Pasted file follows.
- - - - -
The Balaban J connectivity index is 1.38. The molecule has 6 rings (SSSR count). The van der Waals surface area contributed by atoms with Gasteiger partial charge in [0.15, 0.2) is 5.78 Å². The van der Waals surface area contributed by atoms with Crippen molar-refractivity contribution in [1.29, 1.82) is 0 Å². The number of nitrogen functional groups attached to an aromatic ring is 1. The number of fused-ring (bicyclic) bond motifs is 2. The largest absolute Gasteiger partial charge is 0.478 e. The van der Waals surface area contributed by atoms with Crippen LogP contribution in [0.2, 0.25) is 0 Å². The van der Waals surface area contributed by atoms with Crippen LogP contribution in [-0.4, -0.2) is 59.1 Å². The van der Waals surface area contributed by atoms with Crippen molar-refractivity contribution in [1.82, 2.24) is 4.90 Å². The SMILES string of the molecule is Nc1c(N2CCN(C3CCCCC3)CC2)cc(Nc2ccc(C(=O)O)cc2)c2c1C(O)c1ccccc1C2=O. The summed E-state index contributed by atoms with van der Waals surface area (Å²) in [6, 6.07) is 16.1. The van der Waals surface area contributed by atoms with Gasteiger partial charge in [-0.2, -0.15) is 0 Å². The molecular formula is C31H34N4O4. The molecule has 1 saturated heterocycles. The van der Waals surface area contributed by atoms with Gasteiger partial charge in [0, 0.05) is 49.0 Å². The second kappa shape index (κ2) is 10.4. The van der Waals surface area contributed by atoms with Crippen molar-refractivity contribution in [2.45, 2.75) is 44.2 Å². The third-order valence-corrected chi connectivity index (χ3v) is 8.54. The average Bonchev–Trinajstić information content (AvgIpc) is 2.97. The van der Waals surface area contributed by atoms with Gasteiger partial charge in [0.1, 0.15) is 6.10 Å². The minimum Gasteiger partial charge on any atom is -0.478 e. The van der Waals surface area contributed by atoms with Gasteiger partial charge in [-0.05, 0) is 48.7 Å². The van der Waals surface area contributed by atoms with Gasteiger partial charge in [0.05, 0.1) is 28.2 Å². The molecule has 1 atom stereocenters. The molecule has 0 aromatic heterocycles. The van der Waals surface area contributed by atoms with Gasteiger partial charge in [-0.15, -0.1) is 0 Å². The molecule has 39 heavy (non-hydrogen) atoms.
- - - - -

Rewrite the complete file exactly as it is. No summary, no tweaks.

The Balaban J connectivity index is 1.38. The molecule has 6 rings (SSSR count). The van der Waals surface area contributed by atoms with Gasteiger partial charge in [0.15, 0.2) is 5.78 Å². The van der Waals surface area contributed by atoms with Crippen molar-refractivity contribution in [1.29, 1.82) is 0 Å². The number of nitrogen functional groups attached to an aromatic ring is 1. The number of fused-ring (bicyclic) bond motifs is 2. The largest absolute Gasteiger partial charge is 0.478 e. The van der Waals surface area contributed by atoms with Crippen LogP contribution in [0.2, 0.25) is 0 Å². The van der Waals surface area contributed by atoms with Crippen LogP contribution in [-0.4, -0.2) is 59.1 Å². The van der Waals surface area contributed by atoms with Crippen molar-refractivity contribution in [1.82, 2.24) is 4.90 Å². The SMILES string of the molecule is Nc1c(N2CCN(C3CCCCC3)CC2)cc(Nc2ccc(C(=O)O)cc2)c2c1C(O)c1ccccc1C2=O. The summed E-state index contributed by atoms with van der Waals surface area (Å²) in [6, 6.07) is 16.1. The van der Waals surface area contributed by atoms with Gasteiger partial charge in [-0.2, -0.15) is 0 Å². The molecular formula is C31H34N4O4. The molecule has 1 saturated heterocycles. The van der Waals surface area contributed by atoms with Gasteiger partial charge in [0, 0.05) is 49.0 Å². The second kappa shape index (κ2) is 10.4. The van der Waals surface area contributed by atoms with Crippen molar-refractivity contribution in [2.45, 2.75) is 44.2 Å². The third-order valence-corrected chi connectivity index (χ3v) is 8.54. The average Bonchev–Trinajstić information content (AvgIpc) is 2.97. The van der Waals surface area contributed by atoms with Gasteiger partial charge in [0.1, 0.15) is 6.10 Å². The minimum Gasteiger partial charge on any atom is -0.478 e. The van der Waals surface area contributed by atoms with Gasteiger partial charge in [-0.05, 0) is 48.7 Å². The van der Waals surface area contributed by atoms with Gasteiger partial charge in [0.05, 0.1) is 28.2 Å². The molecule has 1 atom stereocenters. The molecule has 0 aromatic heterocycles. The van der Waals surface area contributed by atoms with Gasteiger partial charge in [-0.15, -0.1) is 0 Å². The molecule has 39 heavy (non-hydrogen) atoms.